From the publisher's website:
Arcane magic is one of the most popular, flexible, and influential components of the Pathfinder Roleplaying Game. Arcane spells immediately call to mind some of the most iconic elements of fantasy stories. Characters flying through the air, chucking bolts of lightening at their foes, and deflecting dragon’s breath with mystic shields are fun and memorable parts of high-magic games. Even in more low-key settings, characters are often summoning light, sensing magical auras, and enhancing their natural abilities with softly muttered spells. Arcane spells are the tools used in most campaigns to represent the world’s magic of combat, research, and wards of defense. A great deal of the sense of the fantastic in the Pathfinder Roleplaying Game comes from arcane magic.
Fantasy stories are also full of rogues who once trained with master wizards and retain a bit of that knowledge, bored swordsmen who happen to have vast resources available if they call on ancient pacts, wondrous magisters able to access many forms of magic, and semi-competent sorcerers with powers they barely understand and have trouble controlling. These characters can be built, at least sometimes, with the multiclassing rules and prestige classes, but such efforts often feel awkward and the mechanics may not make sense when a character’s entire backstory is taken into account. Of course in any core rulebook there is a limit to the number of character options that can be presented, and many players quickly crave more flexibility.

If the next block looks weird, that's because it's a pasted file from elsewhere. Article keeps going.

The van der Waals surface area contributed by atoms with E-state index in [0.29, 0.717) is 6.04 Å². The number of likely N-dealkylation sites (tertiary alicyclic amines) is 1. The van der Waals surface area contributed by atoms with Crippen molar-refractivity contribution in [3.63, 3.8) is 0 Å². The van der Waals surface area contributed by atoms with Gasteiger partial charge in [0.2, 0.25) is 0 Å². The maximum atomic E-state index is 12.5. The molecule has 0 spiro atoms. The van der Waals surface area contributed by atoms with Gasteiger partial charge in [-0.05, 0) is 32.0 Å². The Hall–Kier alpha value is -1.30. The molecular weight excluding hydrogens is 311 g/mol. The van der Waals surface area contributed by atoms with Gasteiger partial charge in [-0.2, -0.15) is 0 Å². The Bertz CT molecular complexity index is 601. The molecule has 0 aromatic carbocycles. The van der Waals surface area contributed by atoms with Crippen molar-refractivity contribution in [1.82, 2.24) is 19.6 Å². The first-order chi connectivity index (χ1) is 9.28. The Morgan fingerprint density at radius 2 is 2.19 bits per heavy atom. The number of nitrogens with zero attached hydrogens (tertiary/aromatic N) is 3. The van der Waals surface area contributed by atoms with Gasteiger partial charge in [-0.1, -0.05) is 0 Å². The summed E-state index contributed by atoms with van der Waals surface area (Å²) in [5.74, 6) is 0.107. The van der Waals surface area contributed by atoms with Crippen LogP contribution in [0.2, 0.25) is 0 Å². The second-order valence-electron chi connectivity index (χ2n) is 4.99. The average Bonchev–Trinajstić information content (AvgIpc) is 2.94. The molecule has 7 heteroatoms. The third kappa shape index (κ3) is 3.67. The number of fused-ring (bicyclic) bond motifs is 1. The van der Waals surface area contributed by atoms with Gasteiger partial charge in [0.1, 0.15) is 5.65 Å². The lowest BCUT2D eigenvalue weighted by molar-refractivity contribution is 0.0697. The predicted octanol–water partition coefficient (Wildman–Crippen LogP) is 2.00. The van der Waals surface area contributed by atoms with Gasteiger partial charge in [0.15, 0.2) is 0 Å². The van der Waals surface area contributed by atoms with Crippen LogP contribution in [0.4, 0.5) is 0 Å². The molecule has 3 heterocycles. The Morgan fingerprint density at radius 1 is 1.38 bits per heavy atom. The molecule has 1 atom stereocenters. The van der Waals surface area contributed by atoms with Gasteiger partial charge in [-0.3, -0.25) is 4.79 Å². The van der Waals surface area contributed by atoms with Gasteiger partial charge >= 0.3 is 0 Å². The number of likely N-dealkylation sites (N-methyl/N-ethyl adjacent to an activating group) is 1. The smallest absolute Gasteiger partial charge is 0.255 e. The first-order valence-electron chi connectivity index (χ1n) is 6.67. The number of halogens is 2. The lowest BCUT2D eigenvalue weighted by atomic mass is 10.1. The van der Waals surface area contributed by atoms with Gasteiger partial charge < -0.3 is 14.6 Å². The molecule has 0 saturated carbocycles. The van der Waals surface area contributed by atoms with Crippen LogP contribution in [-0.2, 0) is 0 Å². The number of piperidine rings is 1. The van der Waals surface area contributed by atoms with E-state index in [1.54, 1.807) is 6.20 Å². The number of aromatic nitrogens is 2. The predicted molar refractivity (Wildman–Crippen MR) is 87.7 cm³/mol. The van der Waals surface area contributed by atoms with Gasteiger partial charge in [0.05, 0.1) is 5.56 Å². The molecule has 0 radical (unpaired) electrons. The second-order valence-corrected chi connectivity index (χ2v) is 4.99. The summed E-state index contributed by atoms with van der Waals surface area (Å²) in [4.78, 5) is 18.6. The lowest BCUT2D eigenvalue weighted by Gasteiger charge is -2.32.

The Genius Guide to Arcane Archetypes provides the material necessary to give spellcasting classes new forms of arcane magic or to add arcane power to classes that normally lack it. It does this through the use of archetype packages—a way to remove a set of related class abilities normally included in a base class and replace them with new powers (in this case, tied to arcane magic). These archetype packages can change how magic works for a character (as you’ll see with the Sigil Mage and Shadow Master archetypes) or add an element of arcane spellcasting to a character that normally lacks it (with archetypes such as the Hedge Wizard and Warder).